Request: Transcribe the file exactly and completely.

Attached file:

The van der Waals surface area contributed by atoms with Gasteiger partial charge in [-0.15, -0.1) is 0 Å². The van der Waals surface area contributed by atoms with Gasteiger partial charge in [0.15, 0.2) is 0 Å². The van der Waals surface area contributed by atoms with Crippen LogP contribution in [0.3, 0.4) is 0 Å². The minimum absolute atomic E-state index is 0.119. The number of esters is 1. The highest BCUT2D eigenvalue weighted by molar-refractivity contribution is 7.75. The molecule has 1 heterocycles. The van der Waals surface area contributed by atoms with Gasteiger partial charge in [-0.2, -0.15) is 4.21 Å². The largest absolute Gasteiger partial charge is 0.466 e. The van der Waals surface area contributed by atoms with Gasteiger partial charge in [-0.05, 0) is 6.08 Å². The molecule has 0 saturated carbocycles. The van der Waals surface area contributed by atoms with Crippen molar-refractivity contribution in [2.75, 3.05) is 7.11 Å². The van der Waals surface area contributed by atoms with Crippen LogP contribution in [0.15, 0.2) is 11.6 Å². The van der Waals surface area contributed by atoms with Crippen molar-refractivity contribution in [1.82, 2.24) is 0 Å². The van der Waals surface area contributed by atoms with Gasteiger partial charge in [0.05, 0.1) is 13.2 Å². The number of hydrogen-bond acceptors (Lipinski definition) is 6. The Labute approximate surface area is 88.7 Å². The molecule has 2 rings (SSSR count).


The van der Waals surface area contributed by atoms with Gasteiger partial charge in [-0.15, -0.1) is 0 Å². The van der Waals surface area contributed by atoms with Gasteiger partial charge in [0.15, 0.2) is 0 Å². The van der Waals surface area contributed by atoms with Crippen LogP contribution in [0.3, 0.4) is 0 Å². The minimum absolute atomic E-state index is 0.119. The number of esters is 1. The highest BCUT2D eigenvalue weighted by molar-refractivity contribution is 7.75. The molecule has 1 heterocycles. The van der Waals surface area contributed by atoms with Gasteiger partial charge in [-0.2, -0.15) is 4.21 Å². The largest absolute Gasteiger partial charge is 0.466 e. The van der Waals surface area contributed by atoms with Gasteiger partial charge in [-0.05, 0) is 6.08 Å². The molecule has 0 saturated carbocycles. The van der Waals surface area contributed by atoms with Crippen molar-refractivity contribution in [2.75, 3.05) is 7.11 Å². The van der Waals surface area contributed by atoms with Crippen LogP contribution in [0.15, 0.2) is 11.6 Å². The van der Waals surface area contributed by atoms with Crippen molar-refractivity contribution in [1.82, 2.24) is 0 Å². The van der Waals surface area contributed by atoms with Gasteiger partial charge in [0.05, 0.1) is 13.2 Å². The number of hydrogen-bond acceptors (Lipinski definition) is 6. The Labute approximate surface area is 88.7 Å². The molecule has 2 rings (SSSR count).